Ashk studied the faces of the people sitting around the table. Padrick had asked to talk to just the Fae at this gathering since he would be meeting with the squires, magistrates, and captains of the guard at another time to plan the human defenses.

Good people, she thought as she studied them. Strong-willed people.

Aiden, the Bard, with his sharp mind and tongue and his passionate desire to protect the witches, the Daughters of the Great Mother. Lyrra, the Muse, whose gift nurtured the poets and storytellers. Morag, whose passion for life made her even more dangerous as Death’s Mistress. Morphia, the Lady of Dreams and Morag’s sister. Sheridan, the Clan’s Lord of the Hawks, who had recently become Morphia’s lover. Neall and Ari, who had changed the lives of many of the Fae around the table simply by being the people they were. And Padrick, Baron of Breton, gentry and Fae, Ashk’s friend, lover, and husband.

Combined with the humans, would they be able to hold on to the things they held dear and to keep them safe?

Padrick unrolled a map of Sylvalan and placed a stone on each corner to hold it down.

“I’ve heard from two of the western barons,” Padrick said. “Despite Baron Liam’s absence for the vote at the barons’ council a few weeks ago—or, perhaps, because of his absence after his impassioned speech—the vote went against all the decrees the eastern barons were trying to get accepted so that they would apply to all of Sylvalan. But there was no vote to demand that the eastern barons restore the rights of the women who live in their counties. Which leaves the people in those eastern counties at the mercy of the men who rule them.”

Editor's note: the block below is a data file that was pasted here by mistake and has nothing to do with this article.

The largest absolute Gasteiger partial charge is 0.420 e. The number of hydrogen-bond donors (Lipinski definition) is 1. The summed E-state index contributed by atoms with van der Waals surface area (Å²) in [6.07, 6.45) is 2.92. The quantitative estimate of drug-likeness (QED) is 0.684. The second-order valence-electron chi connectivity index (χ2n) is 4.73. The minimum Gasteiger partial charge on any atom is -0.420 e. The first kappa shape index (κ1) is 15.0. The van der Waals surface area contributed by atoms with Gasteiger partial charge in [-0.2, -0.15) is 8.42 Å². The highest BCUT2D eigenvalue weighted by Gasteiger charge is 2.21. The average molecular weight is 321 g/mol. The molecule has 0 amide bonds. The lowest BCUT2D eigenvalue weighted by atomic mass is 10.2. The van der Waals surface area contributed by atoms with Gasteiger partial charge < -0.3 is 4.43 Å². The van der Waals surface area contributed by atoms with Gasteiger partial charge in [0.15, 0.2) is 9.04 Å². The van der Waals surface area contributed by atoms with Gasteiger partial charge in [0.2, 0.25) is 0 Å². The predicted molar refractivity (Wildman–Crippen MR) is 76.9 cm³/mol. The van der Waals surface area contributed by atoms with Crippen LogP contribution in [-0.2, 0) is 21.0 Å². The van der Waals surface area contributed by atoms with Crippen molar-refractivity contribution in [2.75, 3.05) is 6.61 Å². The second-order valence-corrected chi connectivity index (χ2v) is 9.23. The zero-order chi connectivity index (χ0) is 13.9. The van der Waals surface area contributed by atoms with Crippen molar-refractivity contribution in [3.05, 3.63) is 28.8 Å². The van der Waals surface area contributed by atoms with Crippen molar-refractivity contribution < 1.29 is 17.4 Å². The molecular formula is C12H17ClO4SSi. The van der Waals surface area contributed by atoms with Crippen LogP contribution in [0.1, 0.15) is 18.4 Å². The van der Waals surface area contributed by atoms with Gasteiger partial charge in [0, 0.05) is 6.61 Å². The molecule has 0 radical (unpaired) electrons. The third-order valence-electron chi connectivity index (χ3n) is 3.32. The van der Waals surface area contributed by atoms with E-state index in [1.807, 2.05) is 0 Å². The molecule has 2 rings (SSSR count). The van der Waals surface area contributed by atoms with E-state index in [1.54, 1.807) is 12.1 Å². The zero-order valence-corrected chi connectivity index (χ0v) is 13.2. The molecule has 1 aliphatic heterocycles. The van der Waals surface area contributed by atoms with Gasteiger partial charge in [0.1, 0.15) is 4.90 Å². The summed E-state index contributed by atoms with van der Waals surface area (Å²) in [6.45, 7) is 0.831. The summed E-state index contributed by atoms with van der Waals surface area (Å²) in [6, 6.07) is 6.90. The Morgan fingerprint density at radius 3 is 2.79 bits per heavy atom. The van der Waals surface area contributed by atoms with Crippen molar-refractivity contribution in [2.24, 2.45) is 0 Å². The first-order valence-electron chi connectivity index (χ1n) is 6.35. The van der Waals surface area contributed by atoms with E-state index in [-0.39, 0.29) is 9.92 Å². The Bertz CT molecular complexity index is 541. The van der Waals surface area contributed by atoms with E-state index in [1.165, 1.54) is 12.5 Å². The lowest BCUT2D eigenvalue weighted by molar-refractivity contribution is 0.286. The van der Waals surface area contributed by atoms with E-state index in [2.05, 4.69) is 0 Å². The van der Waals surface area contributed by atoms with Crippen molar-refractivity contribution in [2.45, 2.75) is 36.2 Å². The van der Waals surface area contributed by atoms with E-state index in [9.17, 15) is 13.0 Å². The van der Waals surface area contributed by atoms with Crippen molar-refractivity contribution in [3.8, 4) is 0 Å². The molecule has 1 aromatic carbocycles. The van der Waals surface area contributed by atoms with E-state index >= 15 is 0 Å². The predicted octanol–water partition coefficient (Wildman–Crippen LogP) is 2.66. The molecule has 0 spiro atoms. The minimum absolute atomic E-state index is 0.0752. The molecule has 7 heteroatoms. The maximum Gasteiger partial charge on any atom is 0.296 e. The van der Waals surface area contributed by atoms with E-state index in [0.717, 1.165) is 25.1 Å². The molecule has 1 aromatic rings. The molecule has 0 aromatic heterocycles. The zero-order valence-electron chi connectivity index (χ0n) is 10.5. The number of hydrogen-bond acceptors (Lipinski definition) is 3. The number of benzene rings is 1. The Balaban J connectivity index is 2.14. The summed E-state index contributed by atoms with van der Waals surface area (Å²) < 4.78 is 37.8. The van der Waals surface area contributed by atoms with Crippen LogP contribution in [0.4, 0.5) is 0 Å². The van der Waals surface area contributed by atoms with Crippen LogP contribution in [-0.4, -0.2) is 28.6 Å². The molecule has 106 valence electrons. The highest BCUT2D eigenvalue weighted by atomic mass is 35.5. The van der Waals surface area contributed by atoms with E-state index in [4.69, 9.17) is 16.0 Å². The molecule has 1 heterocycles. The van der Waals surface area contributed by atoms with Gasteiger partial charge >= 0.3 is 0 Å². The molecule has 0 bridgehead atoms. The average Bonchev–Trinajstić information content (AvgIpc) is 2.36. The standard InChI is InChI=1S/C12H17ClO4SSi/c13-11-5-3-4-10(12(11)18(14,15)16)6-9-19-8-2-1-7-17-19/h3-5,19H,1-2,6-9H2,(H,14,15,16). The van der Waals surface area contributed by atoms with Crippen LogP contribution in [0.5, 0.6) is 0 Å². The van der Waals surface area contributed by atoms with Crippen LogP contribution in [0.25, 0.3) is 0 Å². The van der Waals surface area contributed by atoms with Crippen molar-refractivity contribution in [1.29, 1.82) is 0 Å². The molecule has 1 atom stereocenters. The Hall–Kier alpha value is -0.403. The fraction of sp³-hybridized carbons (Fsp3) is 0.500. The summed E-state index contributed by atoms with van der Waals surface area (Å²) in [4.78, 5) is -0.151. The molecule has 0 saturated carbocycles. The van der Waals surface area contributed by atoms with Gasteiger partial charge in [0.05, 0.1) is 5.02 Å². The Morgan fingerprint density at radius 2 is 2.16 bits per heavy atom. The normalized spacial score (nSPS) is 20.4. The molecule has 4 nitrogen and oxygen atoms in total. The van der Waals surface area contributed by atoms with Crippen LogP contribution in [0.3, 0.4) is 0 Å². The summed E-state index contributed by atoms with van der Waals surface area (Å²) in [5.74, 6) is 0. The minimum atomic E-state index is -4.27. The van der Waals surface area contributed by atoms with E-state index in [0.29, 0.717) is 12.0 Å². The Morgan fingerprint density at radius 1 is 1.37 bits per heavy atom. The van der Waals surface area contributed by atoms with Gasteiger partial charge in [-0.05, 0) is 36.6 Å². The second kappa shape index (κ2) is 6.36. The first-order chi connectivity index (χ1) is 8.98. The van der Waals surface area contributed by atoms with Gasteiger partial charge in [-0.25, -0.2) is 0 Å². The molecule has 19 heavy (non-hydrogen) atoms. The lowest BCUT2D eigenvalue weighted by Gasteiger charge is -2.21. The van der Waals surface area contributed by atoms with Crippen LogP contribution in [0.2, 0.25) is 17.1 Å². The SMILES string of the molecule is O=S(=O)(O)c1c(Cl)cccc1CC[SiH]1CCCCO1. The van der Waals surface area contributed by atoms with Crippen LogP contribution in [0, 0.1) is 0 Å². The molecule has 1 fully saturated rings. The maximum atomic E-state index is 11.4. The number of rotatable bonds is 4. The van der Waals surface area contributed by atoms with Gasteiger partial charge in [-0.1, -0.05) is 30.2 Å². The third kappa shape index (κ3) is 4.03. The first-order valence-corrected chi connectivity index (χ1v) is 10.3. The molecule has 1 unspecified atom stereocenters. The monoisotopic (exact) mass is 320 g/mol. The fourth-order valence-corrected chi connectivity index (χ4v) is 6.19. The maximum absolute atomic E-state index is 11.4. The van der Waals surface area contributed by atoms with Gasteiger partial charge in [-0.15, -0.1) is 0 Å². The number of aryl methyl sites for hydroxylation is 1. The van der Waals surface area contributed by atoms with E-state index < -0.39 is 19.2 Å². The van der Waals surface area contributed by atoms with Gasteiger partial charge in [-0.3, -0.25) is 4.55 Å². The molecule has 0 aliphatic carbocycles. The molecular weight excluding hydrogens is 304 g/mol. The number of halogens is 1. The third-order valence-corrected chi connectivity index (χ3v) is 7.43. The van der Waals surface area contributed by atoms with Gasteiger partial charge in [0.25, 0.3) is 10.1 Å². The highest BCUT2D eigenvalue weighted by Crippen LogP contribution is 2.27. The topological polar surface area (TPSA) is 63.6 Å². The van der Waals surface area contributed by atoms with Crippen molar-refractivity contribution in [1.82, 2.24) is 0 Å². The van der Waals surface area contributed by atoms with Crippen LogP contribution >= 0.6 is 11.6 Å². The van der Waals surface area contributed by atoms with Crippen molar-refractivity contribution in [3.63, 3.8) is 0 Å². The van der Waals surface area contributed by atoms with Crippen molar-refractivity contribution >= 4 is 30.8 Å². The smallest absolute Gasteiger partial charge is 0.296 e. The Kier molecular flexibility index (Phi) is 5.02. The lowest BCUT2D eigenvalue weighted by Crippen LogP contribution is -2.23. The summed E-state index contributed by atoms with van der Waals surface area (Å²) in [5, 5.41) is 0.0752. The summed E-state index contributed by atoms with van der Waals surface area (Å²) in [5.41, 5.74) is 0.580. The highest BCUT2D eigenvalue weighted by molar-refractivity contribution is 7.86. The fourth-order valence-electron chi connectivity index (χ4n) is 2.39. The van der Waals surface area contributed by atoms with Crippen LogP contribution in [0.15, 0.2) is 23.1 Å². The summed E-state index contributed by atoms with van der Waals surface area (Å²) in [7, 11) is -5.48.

“That is the human way, is it not?” Aiden asked.

Ashk could hear the effort he was making to keep his voice neutral.

“It is,” Padrick said. “A baron can rule as he pleases and do what he pleases. The decrees provide a standard we’re all expected to honor, but no one is naive enough to believe every man with power wields it in the same way. However, this has left the eastern barons who sold themselves to the Inquisitors twisting in the wind, especially after the news that an entire village of women chose death for themselves and their daughters rather than live with the constrictions that had been put on them. The fact that the news traveled so swiftly and couldn’t be contained has also changed things. Any eastern baron who had considered bringing in the Black Coats won’t do it now, at the risk of having his own people turn against him. Those men can’t be counted as allies, but they aren’t enemies. At least, not yet. That leaves the rest of Sylvalan standing against the eastern barons who are controlled by the Inquisitors.”